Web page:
Debrielle T. Jacques, PhD

Assistant Professor | Clinical Child Psychology | University of Washington

Psychology Research Methods & Statistics

Or: Becoming A Researcher (Research Methods) and Being a Researcher (Statistics)

Although foundational in most psychology undergraduate curricula, many students often report feeling extremely intimidated by two courses: statistics (any statistics course) and research methods. This is sad since students may be more likely to continue in academia should this intimidation turn to joy and excitement. Aside from Introduction to Psychology, these courses have the greatest potential to diversify the academic pipeline and get students excited about science. This motivates me to try my hand at teaching Research Methods - or as I put it "how we conduct research" - and Introductory Statistics - or "how we interpret research".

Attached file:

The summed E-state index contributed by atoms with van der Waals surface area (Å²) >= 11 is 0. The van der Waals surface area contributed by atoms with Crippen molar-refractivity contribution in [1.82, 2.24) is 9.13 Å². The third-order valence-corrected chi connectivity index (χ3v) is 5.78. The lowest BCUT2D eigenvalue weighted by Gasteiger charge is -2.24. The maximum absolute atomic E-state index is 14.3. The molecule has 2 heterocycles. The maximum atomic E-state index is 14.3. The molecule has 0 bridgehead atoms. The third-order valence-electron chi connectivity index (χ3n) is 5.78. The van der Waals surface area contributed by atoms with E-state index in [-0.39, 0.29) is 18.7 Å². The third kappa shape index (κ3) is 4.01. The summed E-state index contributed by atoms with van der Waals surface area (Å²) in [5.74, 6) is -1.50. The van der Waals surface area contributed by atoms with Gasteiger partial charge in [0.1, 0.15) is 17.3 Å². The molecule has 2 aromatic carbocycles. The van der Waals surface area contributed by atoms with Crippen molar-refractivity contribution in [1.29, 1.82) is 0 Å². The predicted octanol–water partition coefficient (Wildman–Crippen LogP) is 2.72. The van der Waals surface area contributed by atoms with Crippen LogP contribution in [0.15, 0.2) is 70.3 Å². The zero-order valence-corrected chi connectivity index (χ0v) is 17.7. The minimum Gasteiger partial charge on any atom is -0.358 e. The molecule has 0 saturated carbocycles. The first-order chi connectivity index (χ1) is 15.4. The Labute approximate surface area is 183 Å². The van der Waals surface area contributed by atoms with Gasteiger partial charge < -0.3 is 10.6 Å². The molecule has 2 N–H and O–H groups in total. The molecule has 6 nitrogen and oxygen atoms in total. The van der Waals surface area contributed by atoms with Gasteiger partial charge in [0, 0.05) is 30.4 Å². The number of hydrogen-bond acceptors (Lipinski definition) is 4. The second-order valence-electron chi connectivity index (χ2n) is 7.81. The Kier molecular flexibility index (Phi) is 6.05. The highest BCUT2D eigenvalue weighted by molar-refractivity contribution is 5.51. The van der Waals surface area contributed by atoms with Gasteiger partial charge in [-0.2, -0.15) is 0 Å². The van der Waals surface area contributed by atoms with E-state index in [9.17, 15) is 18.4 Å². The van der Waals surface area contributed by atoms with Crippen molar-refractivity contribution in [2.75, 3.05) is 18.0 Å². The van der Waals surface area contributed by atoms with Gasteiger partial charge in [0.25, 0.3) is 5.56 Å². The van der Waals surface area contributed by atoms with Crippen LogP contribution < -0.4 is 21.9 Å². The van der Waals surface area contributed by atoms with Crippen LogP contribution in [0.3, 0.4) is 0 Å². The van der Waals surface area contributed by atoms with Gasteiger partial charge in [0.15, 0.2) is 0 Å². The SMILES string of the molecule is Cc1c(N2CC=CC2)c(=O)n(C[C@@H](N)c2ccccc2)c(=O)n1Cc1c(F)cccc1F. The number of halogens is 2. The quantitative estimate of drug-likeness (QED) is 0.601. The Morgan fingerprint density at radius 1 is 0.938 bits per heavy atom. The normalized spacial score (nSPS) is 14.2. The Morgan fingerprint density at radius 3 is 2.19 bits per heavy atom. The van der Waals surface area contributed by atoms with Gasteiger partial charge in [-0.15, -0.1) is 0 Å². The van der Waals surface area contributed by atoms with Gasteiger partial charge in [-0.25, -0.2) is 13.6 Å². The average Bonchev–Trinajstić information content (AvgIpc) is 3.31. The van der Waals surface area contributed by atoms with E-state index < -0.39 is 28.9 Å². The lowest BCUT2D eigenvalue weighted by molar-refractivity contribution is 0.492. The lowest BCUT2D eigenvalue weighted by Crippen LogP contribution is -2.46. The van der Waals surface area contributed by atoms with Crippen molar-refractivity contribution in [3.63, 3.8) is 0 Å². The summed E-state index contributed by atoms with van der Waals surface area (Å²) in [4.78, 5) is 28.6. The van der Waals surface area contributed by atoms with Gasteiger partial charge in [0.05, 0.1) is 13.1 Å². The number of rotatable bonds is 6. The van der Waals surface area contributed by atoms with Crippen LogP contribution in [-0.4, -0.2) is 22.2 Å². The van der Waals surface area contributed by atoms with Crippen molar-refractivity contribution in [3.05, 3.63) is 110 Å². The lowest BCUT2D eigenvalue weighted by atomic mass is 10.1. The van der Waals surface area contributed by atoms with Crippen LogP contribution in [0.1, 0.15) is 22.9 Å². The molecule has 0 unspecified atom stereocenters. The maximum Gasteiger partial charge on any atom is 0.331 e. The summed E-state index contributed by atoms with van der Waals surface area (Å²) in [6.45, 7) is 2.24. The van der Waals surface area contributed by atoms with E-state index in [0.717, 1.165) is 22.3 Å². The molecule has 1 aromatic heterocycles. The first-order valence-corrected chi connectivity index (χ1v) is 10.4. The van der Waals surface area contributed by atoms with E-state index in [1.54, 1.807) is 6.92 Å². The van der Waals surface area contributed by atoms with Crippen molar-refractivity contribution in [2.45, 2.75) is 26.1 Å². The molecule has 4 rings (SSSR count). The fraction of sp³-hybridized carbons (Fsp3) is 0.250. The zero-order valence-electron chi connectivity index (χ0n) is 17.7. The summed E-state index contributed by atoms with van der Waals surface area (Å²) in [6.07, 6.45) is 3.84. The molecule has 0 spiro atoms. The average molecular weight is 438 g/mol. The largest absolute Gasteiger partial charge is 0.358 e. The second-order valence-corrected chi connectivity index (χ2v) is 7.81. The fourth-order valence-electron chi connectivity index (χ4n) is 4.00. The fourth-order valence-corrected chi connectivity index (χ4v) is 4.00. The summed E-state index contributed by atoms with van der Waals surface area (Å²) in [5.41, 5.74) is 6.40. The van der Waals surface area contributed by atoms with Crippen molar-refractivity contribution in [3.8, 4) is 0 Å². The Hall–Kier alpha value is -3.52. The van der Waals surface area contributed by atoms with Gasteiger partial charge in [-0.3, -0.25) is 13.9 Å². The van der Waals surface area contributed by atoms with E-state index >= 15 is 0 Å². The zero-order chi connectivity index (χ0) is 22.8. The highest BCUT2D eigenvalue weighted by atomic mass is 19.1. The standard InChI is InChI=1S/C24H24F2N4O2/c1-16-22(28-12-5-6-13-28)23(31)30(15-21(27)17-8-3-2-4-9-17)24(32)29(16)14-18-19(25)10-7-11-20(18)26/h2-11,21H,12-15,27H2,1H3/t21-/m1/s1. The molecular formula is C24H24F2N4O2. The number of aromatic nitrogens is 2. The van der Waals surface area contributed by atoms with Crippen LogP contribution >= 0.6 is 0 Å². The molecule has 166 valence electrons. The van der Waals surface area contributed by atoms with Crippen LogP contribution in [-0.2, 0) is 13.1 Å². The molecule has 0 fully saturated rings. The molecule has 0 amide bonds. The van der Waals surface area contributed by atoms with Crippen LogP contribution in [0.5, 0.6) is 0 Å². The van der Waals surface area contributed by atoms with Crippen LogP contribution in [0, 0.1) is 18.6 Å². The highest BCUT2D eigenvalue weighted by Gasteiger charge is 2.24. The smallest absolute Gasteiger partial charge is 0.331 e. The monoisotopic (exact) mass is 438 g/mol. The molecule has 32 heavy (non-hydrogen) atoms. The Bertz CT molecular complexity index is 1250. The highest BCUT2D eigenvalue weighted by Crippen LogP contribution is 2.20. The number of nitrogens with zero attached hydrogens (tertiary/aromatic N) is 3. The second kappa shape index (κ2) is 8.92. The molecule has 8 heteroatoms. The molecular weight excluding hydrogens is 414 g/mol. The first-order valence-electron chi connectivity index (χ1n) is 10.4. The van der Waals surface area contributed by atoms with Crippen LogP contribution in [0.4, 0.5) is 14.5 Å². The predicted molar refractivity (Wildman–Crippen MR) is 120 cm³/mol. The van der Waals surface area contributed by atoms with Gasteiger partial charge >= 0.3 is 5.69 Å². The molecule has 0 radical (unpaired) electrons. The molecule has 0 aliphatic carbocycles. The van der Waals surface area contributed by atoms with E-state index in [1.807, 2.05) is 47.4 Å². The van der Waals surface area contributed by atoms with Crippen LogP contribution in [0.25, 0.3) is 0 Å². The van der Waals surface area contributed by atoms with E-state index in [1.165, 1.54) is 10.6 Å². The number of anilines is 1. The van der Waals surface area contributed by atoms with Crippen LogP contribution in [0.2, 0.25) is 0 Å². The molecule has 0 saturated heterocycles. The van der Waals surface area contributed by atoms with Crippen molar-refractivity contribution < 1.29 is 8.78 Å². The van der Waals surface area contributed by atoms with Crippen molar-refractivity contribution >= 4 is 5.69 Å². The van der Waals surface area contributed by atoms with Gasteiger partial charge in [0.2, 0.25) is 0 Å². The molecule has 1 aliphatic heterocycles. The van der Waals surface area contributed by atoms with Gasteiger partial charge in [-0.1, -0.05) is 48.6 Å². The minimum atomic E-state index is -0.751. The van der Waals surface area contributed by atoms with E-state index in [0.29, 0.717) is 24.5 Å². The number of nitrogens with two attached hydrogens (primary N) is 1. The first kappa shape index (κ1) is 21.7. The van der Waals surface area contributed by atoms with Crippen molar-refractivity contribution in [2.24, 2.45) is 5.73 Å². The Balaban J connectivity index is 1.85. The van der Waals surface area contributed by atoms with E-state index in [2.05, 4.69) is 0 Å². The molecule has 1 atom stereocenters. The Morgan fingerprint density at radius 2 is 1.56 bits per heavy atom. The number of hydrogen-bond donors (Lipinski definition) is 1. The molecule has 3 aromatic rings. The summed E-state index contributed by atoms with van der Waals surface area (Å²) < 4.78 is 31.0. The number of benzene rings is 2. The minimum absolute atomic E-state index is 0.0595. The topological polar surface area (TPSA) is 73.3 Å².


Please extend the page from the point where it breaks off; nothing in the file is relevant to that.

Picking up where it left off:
De-mystifying research methods and stats can and should be done. Let's make the content "less scary" and more approachable, less turgid and more digestable, and less lofty/disconnected and more applicable or translatable to students' lives. Students reading this: you are already doing science (e.g. developing research questions, testing hypotheses, gathering data) just don't know it! 

To me, my goal as an instructor for these courses is to not only have students learn the basics of methods and statistics, but to feel confident when they wear their research hats.

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